On the flip side, for a young boy watching this film, it’s a pure delight.  Peter Pan is flying through the air, saving the day left and right, cracking jokes, acting silly, and making a fool out of his arch-nemesis, Captain Hook.  Peter Pan is the hero many young boys strive to emulate.  There’s nothing to dislike about this film from a boy’s perspective, and I can see why it’s so popular with that gender.  Still, it perpetuates many poor qualities as well, including disregard for female emotions and a focus on fun over safety or responsibility.  Once again, perhaps these are simply sterotypes of the day; however, stereotypes must continually be reinforced to hold any merit, and Peter Pan does just that.

The only element of depth I found and enjoyed was the ticking crocodile who constantly haunted Captain Hook.

The fear of the ticking croc is clearly a metaphor for Hook fearing time and, as they go hand in hand, the idea of growing old.  Exactly how Hook came to be in Neverland isn’t explained in the movie, nor is it mentioned if he can come and go as he pleases the way Pan does.  It seems fair to surmise though that Hook sought oou Neverland in order to stop aging, effectively cheating death.  It makes sense then that the sound of a clock, the symbol of passing time, would frighten him.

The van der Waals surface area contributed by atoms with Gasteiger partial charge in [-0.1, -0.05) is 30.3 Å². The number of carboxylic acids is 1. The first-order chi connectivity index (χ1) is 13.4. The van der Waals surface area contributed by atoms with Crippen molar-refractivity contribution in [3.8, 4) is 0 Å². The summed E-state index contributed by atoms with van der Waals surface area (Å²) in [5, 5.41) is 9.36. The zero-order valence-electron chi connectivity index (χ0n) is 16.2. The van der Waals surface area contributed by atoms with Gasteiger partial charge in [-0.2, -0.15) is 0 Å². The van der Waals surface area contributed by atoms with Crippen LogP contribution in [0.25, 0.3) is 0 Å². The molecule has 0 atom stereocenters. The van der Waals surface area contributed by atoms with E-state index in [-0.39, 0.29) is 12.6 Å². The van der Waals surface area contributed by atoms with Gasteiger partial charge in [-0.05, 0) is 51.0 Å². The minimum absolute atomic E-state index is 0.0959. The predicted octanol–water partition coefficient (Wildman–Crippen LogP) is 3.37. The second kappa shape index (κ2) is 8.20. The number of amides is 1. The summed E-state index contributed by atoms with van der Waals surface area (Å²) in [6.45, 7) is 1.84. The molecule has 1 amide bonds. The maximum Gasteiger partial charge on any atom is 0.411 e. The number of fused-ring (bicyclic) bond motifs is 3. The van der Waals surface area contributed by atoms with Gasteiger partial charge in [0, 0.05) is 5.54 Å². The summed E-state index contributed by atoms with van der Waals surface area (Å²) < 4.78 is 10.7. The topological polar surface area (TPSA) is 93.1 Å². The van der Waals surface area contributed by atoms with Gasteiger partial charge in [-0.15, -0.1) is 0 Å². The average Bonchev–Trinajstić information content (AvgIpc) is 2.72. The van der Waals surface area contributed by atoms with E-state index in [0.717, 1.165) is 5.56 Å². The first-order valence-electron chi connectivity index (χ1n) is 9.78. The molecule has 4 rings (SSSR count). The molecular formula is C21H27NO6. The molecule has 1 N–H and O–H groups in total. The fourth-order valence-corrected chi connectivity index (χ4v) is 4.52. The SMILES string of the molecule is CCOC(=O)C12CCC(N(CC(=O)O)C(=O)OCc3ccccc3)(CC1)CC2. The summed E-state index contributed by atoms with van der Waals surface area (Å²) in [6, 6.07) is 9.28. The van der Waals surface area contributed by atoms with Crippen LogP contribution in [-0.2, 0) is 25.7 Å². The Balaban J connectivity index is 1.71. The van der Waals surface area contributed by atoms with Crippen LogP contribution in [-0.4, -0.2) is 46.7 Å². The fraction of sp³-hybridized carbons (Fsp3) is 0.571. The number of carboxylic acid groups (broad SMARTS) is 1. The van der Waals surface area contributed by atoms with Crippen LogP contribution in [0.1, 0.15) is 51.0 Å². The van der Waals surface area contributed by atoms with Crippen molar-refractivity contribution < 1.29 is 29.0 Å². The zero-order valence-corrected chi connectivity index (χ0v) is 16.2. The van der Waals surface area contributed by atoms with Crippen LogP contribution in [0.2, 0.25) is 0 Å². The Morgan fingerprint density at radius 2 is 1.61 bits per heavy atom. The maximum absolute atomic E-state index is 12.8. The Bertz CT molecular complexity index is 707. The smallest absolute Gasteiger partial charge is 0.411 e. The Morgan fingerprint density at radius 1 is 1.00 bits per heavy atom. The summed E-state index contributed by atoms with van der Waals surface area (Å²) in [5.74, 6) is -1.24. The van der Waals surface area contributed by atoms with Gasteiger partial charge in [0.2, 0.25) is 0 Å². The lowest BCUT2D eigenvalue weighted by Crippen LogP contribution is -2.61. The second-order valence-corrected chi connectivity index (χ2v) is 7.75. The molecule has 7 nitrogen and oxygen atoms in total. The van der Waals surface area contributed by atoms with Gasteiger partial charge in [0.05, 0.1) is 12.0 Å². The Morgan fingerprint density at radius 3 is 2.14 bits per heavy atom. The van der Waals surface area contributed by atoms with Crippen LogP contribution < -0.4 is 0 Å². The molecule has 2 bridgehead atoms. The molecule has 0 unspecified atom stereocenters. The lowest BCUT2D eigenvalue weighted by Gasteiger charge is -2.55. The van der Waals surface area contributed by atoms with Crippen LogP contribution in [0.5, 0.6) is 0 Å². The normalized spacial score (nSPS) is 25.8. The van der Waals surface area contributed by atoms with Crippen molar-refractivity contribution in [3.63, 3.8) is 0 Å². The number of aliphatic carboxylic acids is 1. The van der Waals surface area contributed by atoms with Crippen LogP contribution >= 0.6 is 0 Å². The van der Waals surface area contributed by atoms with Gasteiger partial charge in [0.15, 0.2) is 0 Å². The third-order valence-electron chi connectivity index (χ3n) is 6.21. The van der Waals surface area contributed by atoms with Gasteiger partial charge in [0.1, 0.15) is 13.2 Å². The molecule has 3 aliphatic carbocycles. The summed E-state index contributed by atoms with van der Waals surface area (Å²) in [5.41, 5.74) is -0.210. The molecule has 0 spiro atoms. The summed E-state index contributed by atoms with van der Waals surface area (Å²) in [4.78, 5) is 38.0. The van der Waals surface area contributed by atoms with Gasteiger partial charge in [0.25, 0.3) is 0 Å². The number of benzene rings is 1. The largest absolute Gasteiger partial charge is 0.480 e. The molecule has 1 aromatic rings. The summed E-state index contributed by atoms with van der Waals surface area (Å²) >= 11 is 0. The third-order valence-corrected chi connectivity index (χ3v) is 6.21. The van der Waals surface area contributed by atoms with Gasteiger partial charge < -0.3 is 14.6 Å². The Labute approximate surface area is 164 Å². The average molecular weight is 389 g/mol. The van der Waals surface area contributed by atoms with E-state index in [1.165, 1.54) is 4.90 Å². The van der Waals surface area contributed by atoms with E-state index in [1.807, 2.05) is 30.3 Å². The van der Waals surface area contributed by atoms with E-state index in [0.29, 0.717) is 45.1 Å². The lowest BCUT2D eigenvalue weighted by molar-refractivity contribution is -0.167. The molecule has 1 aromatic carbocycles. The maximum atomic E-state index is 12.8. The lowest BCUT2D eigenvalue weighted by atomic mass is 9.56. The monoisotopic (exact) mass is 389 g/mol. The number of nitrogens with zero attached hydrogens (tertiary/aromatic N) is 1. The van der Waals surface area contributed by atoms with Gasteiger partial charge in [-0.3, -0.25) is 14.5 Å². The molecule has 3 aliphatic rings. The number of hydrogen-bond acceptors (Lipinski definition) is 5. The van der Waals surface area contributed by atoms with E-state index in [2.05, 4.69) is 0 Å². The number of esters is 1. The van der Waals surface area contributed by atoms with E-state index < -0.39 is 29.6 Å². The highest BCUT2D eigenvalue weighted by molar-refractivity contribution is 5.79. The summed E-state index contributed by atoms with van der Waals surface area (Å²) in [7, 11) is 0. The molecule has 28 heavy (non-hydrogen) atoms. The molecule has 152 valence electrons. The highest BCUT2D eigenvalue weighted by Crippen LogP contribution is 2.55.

The fact that the incessant tick-tock comes from an overly zealous crocodile simply adds to the humor of the scenario.

Overall I wasn’t too impressed with the movie.  The long-forgotten details mentioned above stuck with me even after the movie was over, leaving a sour taste in my mouth.  I can see the appeal in the film for boys, but there just wasn’t enough to hold my attention.  I understand now more than ever why I wasn’t drawn to the movie as a child.

As I’m sure I’ll see in subsequent Disney movies, there were plenty of other female characters filling my little head with obnoxious gender roles.  I didn’t need Tinkerbell and her “big hips” to help the matter along.

-Jess